Public study on cutting S'pore's carbon output

Singapore will begin public consultations early next year to work on plans and targets to reduce carbon emissions after 2020, said Deputy Prime Minister Teo Chee Hean yesterday.

This will include a review of ongoing efforts and a study of possible measures to, say, improve energy efficiency and reduce emissions from power consumption.

The National Climate Change Secretariat (NCCS), which co-ordinates the country's domestic and international policies on climate change, will seek the public's views on the measures and how they can contribute.

"Even though we are a small island state with limited access to renewable energy sources, Singapore will do its part as a responsible member of the international community to manage its carbon emissions," said Mr Teo at an annual competition to raise awareness about climate change.

If nothing was done to reduce emissions after 2005, Singapore would reach some 77 million tonnes of emissions in 2020.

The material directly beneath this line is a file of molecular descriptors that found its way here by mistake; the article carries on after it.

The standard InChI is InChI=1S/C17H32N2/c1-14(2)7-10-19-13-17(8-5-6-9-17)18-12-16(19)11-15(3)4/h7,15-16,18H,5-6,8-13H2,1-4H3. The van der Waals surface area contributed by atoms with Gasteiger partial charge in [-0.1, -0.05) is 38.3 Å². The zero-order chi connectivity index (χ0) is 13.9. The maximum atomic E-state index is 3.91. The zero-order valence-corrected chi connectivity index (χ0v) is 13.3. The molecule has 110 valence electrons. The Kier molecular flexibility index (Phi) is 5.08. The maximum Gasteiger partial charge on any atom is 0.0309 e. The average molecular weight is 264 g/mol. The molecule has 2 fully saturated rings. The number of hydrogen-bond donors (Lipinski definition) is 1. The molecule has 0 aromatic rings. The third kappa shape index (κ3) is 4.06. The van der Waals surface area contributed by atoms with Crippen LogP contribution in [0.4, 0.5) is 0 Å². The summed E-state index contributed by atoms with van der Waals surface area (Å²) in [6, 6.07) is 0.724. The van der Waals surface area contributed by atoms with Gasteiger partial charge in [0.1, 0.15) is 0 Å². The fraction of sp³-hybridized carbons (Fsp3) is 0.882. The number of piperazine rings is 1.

The Government has pledged to reduce emissions by 7 to 11 per cent below this projection, and to boost its commitment to 16 per cent if there is a global, legally binding deal to reduce emissions.

DPM Teo added that Singapore is playing "an active part" in ongoing talks for a new international agreement on climate change.

Such an accord is widely expected at the United Nations Framework Convention on Climate Change meeting next year, especially after China and the United States announced a historic climate change agreement between them on Wednesday.

China and the US are the world's No. 1 and No. 2 carbon polluters. Their accord included China's first commitment to stop emissions from growing by 2030.

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